Amanda said she’s started cooking more since the move, so hopefully this apron will come in handy!

I also made another apron that started out as a gift, but is now hanging in my kitchen instead.


When I started this project, I thought it would be a good fit for the intended recipient. After I finished the apron and put it on, I realized I was making it for me. (I’ve already got ideas for a different apron project for her.)

I’d bought this fabric after admiring it every time I went into Hobby Lobby for a few months. It went on clearance and, fearing it would be sold out, I bought a couple yards though I still didn’t know what its purpose would be. (I’m pretty sure I saw still being sold just a month or two ago, so I guess I didn’t need to buy it when I did…) I got my fabric together with this pattern I’d made before and after sewing on a few yards of bias tape, I had a new apron!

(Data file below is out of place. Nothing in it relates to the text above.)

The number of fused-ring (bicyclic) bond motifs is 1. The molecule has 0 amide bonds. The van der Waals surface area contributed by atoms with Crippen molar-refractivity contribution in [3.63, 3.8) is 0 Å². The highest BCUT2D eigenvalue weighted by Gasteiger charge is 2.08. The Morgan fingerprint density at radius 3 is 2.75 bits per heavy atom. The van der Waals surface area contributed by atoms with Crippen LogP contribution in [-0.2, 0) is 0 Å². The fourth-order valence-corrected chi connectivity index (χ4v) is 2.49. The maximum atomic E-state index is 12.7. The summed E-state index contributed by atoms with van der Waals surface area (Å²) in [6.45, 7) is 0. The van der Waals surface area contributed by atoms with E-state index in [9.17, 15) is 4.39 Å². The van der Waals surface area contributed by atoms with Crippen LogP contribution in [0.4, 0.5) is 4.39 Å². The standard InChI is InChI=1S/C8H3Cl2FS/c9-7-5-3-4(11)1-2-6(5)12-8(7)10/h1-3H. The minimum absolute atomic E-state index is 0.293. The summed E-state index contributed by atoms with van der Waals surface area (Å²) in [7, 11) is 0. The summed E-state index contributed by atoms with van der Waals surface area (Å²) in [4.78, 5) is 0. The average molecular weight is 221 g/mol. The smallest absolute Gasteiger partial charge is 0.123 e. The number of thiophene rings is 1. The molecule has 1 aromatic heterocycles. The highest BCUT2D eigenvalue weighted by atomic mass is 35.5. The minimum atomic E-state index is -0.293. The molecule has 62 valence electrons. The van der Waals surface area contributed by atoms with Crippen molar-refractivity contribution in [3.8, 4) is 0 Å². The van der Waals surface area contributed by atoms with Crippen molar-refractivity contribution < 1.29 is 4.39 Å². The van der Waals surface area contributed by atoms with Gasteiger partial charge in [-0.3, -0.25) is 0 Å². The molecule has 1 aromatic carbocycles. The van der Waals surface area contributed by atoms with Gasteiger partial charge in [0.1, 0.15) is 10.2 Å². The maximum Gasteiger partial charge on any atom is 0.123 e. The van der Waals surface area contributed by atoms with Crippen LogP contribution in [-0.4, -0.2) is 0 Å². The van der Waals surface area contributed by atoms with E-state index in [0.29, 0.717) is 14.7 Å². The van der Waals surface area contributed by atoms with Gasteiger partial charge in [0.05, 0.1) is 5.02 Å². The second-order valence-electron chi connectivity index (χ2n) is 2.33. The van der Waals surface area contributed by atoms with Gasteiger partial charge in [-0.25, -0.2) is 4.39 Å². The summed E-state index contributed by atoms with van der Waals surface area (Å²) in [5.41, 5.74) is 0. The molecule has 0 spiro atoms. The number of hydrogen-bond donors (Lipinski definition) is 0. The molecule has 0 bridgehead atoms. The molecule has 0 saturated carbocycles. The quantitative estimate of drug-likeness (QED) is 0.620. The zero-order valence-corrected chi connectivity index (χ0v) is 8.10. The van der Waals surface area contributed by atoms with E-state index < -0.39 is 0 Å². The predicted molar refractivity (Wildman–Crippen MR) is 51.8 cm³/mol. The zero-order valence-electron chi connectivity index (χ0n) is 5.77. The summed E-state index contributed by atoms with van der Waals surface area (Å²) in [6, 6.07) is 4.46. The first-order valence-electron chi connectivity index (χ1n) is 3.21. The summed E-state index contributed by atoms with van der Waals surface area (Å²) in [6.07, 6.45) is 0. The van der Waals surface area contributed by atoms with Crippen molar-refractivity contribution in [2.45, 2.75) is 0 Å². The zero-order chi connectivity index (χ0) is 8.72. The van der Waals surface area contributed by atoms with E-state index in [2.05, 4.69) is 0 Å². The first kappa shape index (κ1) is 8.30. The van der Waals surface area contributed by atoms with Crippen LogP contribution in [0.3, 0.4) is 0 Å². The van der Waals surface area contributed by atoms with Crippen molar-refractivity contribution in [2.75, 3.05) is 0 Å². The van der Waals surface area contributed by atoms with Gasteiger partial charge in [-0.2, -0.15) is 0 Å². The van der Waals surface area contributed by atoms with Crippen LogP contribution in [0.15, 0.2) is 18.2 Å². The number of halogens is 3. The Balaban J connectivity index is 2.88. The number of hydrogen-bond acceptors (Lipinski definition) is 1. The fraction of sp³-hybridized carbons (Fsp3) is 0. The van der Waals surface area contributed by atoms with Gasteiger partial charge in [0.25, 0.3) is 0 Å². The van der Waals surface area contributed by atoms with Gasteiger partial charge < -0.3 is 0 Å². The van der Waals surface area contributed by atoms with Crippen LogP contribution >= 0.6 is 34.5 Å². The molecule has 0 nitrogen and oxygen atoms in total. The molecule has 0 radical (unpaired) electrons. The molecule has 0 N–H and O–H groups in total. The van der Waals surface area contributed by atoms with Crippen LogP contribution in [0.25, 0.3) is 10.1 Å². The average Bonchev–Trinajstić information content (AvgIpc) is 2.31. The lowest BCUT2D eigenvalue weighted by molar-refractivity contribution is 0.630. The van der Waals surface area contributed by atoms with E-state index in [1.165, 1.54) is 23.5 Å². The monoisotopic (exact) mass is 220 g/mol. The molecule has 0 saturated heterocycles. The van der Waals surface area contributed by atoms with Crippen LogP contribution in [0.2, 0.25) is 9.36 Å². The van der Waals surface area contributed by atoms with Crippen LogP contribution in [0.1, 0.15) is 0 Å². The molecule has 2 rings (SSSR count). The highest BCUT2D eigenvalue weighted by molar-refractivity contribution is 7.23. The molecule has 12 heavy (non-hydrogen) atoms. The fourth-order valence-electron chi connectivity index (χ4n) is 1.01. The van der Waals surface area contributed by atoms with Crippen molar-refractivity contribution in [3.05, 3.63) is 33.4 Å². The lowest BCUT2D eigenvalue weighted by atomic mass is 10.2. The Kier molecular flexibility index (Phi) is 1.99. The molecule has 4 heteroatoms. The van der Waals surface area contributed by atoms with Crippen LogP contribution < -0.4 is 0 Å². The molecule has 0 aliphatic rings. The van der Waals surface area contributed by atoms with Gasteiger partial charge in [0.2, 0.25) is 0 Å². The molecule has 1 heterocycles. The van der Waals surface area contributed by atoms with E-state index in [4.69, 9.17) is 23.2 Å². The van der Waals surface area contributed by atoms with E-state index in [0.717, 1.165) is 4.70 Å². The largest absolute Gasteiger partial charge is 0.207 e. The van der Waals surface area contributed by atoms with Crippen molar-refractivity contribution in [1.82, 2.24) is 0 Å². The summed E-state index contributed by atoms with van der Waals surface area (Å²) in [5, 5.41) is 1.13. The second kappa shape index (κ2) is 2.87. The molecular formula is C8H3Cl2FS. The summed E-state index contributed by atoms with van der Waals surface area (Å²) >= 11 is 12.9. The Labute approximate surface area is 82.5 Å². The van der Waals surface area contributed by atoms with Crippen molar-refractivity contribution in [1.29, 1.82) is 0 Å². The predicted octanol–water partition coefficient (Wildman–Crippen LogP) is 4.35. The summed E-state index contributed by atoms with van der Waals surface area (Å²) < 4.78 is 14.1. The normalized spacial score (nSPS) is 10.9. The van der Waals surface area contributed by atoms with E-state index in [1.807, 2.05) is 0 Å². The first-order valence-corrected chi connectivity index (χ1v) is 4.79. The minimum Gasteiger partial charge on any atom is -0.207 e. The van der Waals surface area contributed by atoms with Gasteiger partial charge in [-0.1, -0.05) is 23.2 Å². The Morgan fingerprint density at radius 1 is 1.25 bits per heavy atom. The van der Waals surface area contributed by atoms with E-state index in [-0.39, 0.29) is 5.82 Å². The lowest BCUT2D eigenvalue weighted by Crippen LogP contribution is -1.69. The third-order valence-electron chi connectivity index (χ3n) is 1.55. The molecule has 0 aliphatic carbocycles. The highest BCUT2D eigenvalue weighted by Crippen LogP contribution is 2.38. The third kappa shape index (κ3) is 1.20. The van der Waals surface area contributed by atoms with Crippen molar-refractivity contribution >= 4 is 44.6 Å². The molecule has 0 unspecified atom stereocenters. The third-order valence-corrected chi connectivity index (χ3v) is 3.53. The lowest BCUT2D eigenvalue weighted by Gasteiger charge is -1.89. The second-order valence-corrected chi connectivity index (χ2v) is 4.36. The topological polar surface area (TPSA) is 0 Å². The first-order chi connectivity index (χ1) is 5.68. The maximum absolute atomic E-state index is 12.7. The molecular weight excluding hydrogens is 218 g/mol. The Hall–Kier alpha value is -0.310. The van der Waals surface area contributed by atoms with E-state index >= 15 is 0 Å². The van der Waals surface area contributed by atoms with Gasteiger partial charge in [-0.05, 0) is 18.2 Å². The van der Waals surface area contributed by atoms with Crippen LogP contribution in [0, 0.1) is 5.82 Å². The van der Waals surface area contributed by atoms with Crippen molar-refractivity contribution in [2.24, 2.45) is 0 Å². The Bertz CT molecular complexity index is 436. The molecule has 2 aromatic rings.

If anyone knows how to take a good picture of an apron not on a body or dress form, let me know!

You can see the contrast bias tape better in this picture. I’ve made view A, C, and now D. I also really like this pattern, but would have to make sure it wasn’t too cafeteria worker. Could that pattern be cute and retro or is it the muumuu of aprons? I definitely prefer the bias trim to the contrast pockets in the photo.


dog bed cover

I’ve mentioned my friend Natalie, queen of the bargain, on the blog more than a few times. She was out trying to find some deals the day after Thanksgiving, including a bed for her dog J.R. The bed she was looking at didn’t have a removable cover and she ended up not getting it. I stashed that info away in the back of my mind and decided to make her a dog bed cover for Christmas (though it arrived several weeks into the new year).